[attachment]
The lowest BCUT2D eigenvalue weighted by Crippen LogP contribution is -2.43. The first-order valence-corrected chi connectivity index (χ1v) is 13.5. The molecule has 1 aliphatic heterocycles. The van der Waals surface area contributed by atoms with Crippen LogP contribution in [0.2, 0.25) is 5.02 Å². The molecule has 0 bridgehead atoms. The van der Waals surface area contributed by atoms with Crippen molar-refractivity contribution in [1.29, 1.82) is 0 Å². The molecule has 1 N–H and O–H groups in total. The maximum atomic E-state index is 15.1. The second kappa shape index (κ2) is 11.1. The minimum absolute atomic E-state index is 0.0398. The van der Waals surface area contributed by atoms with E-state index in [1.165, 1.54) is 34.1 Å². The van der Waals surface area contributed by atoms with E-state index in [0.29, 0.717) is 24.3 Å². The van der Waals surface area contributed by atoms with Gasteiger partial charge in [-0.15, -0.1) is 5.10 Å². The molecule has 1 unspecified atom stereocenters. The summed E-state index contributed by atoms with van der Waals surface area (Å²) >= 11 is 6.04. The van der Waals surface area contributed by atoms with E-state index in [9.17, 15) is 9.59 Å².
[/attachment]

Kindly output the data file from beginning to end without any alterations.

The lowest BCUT2D eigenvalue weighted by Crippen LogP contribution is -2.43. The first-order valence-corrected chi connectivity index (χ1v) is 13.5. The molecule has 1 aliphatic heterocycles. The van der Waals surface area contributed by atoms with Crippen LogP contribution in [0.2, 0.25) is 5.02 Å². The molecule has 0 bridgehead atoms. The van der Waals surface area contributed by atoms with Crippen molar-refractivity contribution in [1.29, 1.82) is 0 Å². The molecule has 1 N–H and O–H groups in total. The maximum atomic E-state index is 15.1. The second kappa shape index (κ2) is 11.1. The minimum absolute atomic E-state index is 0.0398. The van der Waals surface area contributed by atoms with E-state index in [1.165, 1.54) is 34.1 Å². The van der Waals surface area contributed by atoms with E-state index in [0.29, 0.717) is 24.3 Å². The van der Waals surface area contributed by atoms with Gasteiger partial charge in [-0.15, -0.1) is 5.10 Å². The molecule has 1 unspecified atom stereocenters. The summed E-state index contributed by atoms with van der Waals surface area (Å²) >= 11 is 6.04. The van der Waals surface area contributed by atoms with E-state index in [9.17, 15) is 9.59 Å².